Tasnim Elboute

On Wednesday night, just hours after Yale College Dean Jonathan Holloway and University President Peter Salovey sent out a joint email affirming the University’s support for diversity and open discussions, Holloway sent another email to the Yale community notifying students that signs displaying racist messages had been found on Old Campus.

The front side of the signs featured two phrases: “All Lives Matter” and “No More Dead Black Children.” However, the backs of the signs contained additional messages. According to Holloway, those messages included references to black criminality, violence and acts of rape.

Holloway’s email said the Yale Police has obtained video footage of the incident, and the department’s preliminary review indicates that Yale students were not involved.

“Racist messages are disgusting and cowardly,” Salovey told the News late Tuesday evening. “I don’t ever want to see them on our campus. We need to condemn this kind of behavior.”

YPD Lieutenant Brian Logan said his department’s investigation of the incident is ongoing and declined to provide further information, but the self-described comedy group “Million Dollar Extreme” — which, according to its Facebook page, consists of three men who produce “alternative comedy” for the Internet — posted a picture of two men holding the signs in question. Multiple students said they had seen these men carrying the signs on campus earlier in the day. A police report was filed later that evening.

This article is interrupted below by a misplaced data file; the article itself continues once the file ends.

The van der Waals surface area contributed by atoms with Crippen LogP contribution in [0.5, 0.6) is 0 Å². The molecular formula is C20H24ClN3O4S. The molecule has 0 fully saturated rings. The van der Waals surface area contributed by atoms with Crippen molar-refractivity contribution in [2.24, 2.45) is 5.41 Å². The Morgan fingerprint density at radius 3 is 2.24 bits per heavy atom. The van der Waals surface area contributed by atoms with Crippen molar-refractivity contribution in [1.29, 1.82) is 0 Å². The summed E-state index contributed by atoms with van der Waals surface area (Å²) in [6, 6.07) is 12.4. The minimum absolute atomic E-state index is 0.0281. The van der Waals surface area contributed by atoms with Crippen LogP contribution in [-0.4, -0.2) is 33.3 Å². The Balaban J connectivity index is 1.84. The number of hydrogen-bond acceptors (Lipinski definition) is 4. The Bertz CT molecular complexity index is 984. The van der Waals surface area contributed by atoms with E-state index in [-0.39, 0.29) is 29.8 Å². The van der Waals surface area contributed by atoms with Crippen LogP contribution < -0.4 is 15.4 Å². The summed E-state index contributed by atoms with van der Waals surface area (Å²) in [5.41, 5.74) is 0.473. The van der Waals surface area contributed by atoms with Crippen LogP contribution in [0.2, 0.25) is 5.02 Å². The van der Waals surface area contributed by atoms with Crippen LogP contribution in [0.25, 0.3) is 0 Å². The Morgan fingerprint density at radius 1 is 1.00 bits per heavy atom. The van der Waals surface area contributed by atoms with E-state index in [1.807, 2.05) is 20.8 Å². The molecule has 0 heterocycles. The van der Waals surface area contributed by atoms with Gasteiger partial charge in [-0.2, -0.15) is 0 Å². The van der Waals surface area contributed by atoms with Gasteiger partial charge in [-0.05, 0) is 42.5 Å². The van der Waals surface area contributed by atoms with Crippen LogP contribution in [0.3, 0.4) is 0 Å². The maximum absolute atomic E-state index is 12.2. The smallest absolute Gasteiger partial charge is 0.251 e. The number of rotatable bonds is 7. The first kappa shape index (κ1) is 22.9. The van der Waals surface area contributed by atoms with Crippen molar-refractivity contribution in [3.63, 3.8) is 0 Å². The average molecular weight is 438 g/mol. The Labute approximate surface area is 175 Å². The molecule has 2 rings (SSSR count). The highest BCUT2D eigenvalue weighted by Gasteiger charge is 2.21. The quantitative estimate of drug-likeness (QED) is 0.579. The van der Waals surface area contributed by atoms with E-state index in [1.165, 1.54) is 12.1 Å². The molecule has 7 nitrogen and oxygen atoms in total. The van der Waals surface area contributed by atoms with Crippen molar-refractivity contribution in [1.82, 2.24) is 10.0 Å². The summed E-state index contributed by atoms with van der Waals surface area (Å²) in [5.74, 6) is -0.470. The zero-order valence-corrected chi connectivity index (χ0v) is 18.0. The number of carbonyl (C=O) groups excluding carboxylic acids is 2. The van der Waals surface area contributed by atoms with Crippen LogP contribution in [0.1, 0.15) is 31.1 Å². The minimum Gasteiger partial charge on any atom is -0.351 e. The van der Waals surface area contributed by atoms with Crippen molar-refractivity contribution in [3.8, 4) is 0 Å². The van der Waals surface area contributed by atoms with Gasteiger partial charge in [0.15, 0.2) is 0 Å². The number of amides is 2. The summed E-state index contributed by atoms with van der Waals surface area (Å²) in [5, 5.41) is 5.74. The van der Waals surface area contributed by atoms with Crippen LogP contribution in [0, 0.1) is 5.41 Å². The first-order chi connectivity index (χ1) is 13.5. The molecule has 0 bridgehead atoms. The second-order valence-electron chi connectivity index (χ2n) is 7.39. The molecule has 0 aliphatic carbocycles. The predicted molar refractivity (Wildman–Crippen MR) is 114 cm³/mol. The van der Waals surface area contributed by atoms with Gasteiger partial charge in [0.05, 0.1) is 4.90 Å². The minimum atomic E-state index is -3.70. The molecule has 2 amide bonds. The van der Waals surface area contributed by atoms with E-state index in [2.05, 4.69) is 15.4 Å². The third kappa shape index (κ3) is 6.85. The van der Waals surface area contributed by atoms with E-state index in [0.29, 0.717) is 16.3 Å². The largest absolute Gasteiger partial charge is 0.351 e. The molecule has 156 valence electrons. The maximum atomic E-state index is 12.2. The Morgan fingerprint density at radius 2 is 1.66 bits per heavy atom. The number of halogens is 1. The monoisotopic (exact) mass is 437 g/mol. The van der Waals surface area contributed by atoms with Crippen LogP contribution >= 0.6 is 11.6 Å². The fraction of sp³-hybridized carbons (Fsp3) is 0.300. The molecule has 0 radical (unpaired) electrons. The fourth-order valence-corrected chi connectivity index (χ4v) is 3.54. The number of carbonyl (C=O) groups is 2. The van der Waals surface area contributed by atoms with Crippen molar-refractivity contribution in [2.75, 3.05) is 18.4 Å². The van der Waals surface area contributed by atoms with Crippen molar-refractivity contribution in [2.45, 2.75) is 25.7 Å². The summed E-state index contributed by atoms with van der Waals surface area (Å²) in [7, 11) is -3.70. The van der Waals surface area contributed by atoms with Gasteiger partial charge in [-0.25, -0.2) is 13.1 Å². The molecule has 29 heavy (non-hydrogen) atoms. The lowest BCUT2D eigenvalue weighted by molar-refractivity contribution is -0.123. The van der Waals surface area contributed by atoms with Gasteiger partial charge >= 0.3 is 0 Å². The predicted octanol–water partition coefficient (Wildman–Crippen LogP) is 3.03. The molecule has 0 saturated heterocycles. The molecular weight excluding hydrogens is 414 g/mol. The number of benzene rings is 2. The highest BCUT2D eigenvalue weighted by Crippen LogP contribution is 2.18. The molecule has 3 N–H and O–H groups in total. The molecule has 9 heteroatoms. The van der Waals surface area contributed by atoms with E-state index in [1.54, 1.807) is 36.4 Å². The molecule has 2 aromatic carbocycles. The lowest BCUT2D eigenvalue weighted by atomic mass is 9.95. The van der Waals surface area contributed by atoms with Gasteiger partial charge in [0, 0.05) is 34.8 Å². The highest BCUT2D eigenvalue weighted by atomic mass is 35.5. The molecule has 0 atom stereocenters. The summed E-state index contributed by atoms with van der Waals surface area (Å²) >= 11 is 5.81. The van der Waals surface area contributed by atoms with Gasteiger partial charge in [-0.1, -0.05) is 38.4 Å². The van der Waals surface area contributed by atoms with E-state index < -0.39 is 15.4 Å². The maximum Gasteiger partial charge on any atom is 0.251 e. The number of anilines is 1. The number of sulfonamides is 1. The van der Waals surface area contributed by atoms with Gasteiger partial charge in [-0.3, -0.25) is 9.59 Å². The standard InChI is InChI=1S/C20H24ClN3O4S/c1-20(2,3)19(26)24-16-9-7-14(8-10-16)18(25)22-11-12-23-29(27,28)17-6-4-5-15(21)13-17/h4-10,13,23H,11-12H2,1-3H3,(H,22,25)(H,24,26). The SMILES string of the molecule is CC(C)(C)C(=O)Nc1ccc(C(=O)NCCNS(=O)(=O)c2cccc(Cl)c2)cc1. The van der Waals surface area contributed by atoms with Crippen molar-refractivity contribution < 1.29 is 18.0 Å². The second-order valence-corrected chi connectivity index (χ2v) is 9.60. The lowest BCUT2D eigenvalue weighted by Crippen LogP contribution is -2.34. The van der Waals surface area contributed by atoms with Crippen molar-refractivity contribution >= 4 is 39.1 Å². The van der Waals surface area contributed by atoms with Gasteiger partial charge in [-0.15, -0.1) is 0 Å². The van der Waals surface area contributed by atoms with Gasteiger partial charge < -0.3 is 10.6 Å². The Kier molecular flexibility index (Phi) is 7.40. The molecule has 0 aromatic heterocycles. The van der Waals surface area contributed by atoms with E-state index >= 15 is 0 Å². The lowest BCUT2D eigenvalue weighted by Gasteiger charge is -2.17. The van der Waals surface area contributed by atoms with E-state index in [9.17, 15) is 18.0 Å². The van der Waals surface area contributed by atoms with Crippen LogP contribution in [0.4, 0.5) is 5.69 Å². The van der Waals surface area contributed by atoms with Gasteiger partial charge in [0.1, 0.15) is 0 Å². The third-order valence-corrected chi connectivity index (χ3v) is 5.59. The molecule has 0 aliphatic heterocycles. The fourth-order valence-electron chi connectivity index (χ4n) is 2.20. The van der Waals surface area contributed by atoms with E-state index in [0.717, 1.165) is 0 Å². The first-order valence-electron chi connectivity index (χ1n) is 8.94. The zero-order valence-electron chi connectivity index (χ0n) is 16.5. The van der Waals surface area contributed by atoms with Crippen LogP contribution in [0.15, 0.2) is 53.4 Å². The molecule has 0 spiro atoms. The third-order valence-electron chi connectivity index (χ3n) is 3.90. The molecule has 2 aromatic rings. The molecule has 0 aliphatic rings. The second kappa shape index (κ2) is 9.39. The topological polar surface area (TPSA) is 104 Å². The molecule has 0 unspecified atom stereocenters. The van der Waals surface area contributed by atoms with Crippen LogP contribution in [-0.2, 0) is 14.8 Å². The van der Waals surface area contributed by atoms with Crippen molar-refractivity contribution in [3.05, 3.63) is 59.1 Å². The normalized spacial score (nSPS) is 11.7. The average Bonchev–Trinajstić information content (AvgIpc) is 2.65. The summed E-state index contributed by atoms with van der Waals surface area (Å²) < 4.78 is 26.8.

Gaurav Pathak ’19 said that while he was walking past Old Campus between 6:30 p.m. and 7 p.m., he noticed the signs leaning against a statue. He confirmed that the front of one sign read “All Lives Matter” and that the other read “No More Dead Black Children.”

Holloway said he believes the incident is an attempt to provoke members of the community, especially given the racial controversies and tension that have dominated campus recently.

In his second message to the Yale College community, Holloway reaffirmed the University’s values of diversity and respect.

“The University condemns these messages, which are an affront to us all,” he said. “As President Salovey and I wrote just a short time ago, Yale embraces our community’s diversity, and it is committed to increasing, supporting and respecting that diversity; it is what makes our campus such a vibrant and dynamic place, built on mutual respect.”

Correction, Nov. 12: A previous version of this story attributed unauthorized comments to Risë Nelson, director of the Afro-American Cultural Center. She has been removed from the article. The News regrets the error.